I’m also trying to take time and care to unpack my own privilege and harm to others. It’s a #MeToo and #Resist and #ThisIsNotNormal kinda year. Marinating in my own special bath of guilt and rage makes re-watching this playful action adventure film quite a chore. It’s not fun anymore. And, yes, it once was. Perhaps I too was complicit in its potential to harm. Yes, I pre-funked this film with a wacky and potentially tone-deaf neighborhood adventure. I won’t apologize for that, though. It’s so rare to just stop in the middle of all your anger and find reasons to be silly.


Here are observations written during the re-watch:

  • While focusing on the assassination of Lincoln and the Civil War, it’s interesting that the word “slavery” is uttered only maybe once.
  • This is the kind of movie in which the phrase “great great grandfather” is said about 100 times. Right now, I’m not very fond of my great great great fathers. I hope they don’t take it personally.
  • This film is the embodiment of white colonialism.
  • Women are all vamps and shrews in this movie. Sure, they are highly educated experts in their fields, but also the main contribution of the female lead is arching her back to present her tits in the Oval Office. Which, right now, with all the political sexual harassment scandals, reads as it should: Ew.
  • Bechdel fail. DuVernay fail.
  • So, if all the treasures of a lost city of Native American gold is under Mount Rushmore, how did it get there? How many people died?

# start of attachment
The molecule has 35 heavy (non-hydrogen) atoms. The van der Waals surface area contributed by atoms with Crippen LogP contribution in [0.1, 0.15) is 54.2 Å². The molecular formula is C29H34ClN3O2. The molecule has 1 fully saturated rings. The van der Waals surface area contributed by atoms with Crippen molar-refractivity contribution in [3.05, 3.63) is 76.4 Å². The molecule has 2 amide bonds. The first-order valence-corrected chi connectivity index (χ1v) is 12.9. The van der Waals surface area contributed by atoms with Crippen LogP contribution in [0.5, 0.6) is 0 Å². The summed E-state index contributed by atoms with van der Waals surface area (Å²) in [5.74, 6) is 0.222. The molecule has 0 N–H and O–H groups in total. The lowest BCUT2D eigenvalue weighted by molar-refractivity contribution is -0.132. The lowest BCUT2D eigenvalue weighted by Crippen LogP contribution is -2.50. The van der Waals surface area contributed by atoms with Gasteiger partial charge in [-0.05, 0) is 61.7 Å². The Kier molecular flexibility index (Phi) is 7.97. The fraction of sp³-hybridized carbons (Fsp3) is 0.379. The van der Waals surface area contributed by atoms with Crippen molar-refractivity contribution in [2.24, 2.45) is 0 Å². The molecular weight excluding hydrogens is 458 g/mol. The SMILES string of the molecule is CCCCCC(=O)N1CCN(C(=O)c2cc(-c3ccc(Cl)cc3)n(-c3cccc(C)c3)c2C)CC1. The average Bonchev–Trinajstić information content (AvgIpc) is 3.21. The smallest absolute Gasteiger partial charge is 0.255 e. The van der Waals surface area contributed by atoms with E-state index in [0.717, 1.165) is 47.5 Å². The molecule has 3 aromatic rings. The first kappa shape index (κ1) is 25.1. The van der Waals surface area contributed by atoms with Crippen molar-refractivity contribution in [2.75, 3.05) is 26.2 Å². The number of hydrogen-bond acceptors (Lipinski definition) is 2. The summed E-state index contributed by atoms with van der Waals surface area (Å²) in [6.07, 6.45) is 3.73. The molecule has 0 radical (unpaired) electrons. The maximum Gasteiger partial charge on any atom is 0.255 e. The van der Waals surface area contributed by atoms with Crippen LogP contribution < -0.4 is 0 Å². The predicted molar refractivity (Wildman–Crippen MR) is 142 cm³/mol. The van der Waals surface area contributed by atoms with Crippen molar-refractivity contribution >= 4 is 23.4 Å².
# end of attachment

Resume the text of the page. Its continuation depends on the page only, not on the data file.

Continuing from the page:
• I’m struck by how little they seem to care about protocol of preservation.
  • I just keep writing: plunder and pillage.
  • There is never going to be an appropriate sequel titled National Treasure: Reparations.
  • These characters are searching for only the bright and shiny parts of American History. It’s truly the Disney Park tour of the white man’s version of our shared story.

White men can do anything they want: steal the Declaration of Independence, B&E Buckingham Palace, fly mini-helicopters around the Eiffel Tower, and kidnap the president. Replace Nicolas Cage with Kumail Nanjiani and imagine how controversial those same scenes would read to a good portion of America. But, damn it, I want an action adventure starring Kumail RIGHT NOW.

 Part 4: The Reckoning

In grade school, my tiny hands plucked a rock out of a river because its color was different than all the other rocks around it. It was in a popular park full of many families hiking and enjoying the water, oblivious to my seeking hands. What a thrill, in the moment, of realizing it wasn’t a simple rock. It was an arrowhead. A real arrowhead.

I felt a rush like the kind I’d only felt watching movies, sun glimmering on the water and my back straightening to show the world my discovery. That thrill quickly subsided when my father told me to quickly tuck away the object. Hide it. It’s ours. I didn’t understand why we couldn’t share it with other people in the park. I didn’t yet see how his whole life had told him that history was his to keep and own instead of share.

A Native American arrowhead, the Bears Ears and Staircase-Escalante National Monuments in Utah, or mythical Native American city of gold Cíbola, these the playthings to rich white men seeking their own fortune and glory. I’m not a child anymore but I’m left with the necessary task of undoing centuries of what my great great great great granddaddies have taken, hidden, and rewritten. Down by the water, huddled near sacred trees, buried under historical monuments are stories we need to take back from our forefathers. Do you need a map?